When the COVID crisis began, courtrooms largely shut down and legal processes were frozen / suspended. People awaiting trial or hearings (approx. 2/3 of people in ‘bc’ prisons) have been denied their legal right to due process at the same time as being held in lockdown conditions with no visits with loved ones, limited access to legal counsel, and no clarity about how long the situation might last.

The same service closures/reductions that happened on the outside world to promote physical distancing also happened in prisons. People have been in conditions similar to solitary confinement or penned up with a cellmate under near-constant lockdown, with little or no access to showers, time outside, phones, legal assistance, food, a way to get exercise, or access to mental or physical health care.

At the same time people in prison reported that guards and other personnel were denying prisoners access to hand sanitizer and other basic protective measures; refusing access to medical care; and keeping sick prisoners cleaning common areas. Whistleblower guards have reported management denying them access to masks and testing, insufficient cleaning protocols, improper application of physical distancing in kitchens, and an inadequate period off-work for self-isolation when symptomatic (i.e., sick guards being pressured to return to work while still contagious).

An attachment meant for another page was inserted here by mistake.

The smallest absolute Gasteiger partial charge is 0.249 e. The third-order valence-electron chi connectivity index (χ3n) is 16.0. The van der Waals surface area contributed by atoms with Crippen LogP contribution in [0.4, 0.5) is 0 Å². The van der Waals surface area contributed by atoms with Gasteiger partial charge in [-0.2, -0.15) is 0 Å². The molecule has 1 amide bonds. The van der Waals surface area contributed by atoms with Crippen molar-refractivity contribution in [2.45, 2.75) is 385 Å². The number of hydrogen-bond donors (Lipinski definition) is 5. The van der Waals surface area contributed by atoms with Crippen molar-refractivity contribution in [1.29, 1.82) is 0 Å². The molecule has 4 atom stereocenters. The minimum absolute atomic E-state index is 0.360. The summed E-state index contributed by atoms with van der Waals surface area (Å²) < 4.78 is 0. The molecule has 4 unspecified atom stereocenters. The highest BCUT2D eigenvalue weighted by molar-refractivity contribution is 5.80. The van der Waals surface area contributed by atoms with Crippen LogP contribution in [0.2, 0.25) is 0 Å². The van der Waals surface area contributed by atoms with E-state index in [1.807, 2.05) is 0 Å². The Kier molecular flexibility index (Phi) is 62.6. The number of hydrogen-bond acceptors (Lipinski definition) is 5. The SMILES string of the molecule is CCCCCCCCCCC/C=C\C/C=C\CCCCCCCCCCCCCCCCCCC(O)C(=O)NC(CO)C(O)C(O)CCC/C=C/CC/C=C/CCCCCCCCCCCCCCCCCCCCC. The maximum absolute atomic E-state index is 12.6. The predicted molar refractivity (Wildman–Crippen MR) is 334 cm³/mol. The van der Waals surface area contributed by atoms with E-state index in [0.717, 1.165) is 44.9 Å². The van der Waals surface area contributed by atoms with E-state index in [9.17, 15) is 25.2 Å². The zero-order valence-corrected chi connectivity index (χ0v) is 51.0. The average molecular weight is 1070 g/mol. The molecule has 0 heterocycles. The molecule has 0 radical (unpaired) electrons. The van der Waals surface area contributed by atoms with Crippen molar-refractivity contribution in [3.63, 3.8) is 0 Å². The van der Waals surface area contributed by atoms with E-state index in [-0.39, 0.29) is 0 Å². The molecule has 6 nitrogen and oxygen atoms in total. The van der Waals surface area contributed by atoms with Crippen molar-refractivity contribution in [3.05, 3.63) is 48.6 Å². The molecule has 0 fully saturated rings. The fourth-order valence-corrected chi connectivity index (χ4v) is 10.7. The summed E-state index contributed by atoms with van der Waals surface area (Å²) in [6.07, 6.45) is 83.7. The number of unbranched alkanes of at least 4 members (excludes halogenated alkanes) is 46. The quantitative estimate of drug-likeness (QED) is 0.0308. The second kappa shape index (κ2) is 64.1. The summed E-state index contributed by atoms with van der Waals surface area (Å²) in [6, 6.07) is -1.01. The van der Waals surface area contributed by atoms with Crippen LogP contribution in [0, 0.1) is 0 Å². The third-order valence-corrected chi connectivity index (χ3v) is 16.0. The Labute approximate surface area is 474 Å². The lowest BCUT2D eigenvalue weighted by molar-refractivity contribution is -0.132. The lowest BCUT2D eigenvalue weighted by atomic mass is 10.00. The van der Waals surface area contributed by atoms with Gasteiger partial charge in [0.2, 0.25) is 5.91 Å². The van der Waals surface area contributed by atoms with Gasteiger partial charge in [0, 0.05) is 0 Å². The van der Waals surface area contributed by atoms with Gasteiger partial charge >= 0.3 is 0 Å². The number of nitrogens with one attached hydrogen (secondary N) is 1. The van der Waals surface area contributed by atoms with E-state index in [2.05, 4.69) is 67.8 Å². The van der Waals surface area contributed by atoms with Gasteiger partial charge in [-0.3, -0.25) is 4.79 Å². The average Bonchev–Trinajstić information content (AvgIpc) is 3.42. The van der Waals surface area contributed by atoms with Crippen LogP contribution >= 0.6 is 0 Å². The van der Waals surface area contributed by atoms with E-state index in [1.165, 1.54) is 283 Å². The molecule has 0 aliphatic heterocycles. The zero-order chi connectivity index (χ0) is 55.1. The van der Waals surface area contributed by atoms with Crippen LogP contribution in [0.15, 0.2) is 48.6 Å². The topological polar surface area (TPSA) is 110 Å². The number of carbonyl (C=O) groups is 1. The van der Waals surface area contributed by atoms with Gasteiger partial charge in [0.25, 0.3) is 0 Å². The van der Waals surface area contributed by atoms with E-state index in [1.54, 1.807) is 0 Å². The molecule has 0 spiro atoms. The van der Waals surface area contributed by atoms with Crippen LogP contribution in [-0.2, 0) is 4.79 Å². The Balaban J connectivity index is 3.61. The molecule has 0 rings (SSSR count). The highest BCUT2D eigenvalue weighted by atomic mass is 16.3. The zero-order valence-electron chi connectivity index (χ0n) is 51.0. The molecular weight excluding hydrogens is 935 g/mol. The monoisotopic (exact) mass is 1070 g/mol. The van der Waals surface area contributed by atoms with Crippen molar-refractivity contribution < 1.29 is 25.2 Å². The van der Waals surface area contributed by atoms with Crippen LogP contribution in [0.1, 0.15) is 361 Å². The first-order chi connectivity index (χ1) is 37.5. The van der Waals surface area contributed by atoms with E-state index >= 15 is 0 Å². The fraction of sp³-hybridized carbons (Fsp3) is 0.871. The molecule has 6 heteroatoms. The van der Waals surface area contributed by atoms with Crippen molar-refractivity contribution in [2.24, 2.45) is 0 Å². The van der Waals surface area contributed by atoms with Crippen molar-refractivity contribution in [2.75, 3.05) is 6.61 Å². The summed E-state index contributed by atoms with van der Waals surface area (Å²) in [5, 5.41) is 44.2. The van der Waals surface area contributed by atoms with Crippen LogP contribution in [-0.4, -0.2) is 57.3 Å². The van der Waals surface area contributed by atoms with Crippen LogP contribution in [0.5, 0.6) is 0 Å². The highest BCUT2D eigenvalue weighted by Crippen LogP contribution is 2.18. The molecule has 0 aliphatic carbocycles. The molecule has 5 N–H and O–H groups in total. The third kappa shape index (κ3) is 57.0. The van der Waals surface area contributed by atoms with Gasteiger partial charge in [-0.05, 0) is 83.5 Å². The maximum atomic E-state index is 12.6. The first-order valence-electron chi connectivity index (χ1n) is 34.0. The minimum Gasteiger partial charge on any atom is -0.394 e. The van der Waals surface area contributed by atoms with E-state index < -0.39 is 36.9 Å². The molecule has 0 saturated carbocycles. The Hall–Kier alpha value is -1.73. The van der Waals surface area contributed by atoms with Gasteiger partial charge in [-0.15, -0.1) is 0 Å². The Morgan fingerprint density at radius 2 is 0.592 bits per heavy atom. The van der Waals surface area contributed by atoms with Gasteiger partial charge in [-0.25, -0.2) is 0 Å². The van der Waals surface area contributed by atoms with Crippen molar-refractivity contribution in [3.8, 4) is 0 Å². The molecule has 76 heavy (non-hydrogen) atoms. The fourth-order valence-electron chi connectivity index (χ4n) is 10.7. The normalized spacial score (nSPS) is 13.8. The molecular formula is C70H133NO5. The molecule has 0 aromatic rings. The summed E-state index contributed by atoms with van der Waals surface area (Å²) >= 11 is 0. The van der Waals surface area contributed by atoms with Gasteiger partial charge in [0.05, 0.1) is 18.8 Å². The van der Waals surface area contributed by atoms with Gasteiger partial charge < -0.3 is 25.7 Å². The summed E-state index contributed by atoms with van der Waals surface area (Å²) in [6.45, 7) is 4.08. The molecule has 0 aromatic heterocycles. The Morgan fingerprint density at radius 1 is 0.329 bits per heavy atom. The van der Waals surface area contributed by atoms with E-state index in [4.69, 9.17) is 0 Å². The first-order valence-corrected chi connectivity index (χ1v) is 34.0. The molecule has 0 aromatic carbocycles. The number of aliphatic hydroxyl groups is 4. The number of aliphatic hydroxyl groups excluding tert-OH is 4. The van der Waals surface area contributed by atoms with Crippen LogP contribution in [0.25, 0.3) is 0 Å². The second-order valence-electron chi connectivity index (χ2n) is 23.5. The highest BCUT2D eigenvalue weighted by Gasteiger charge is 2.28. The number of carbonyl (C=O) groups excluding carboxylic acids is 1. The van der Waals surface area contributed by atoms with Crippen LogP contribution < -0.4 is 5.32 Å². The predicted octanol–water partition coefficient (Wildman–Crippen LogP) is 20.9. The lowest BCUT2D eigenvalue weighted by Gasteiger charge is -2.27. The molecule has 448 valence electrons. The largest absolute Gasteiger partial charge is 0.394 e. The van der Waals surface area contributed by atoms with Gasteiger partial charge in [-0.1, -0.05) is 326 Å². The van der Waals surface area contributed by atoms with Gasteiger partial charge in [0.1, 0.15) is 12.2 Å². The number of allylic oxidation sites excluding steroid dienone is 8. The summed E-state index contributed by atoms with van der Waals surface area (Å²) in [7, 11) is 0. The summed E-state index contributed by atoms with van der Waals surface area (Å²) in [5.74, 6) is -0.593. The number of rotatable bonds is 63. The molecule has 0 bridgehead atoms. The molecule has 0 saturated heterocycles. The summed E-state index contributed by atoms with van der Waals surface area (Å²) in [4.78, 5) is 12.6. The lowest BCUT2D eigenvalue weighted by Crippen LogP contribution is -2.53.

Prisoners’ and families’ worst fears were realized on April 2 when the first case of COVID-in-prison was confirmed at a provincial prison in ‘bc’. Since then one person in a ‘bc’ prison has died and the disease has exploded throughout across the country. On April 20 it was confirmed that COVID is now rampant throughout federal prisons, where overall 33% of those tested have been confirmed as having the virus — and in the worst hit facilities, more than 70% of those tested have COVID. According to Indigenous organizations, almost 40% of the confirmed cases of at Mission Institution in ‘bc’ (the worst hit facility) are Indigenous.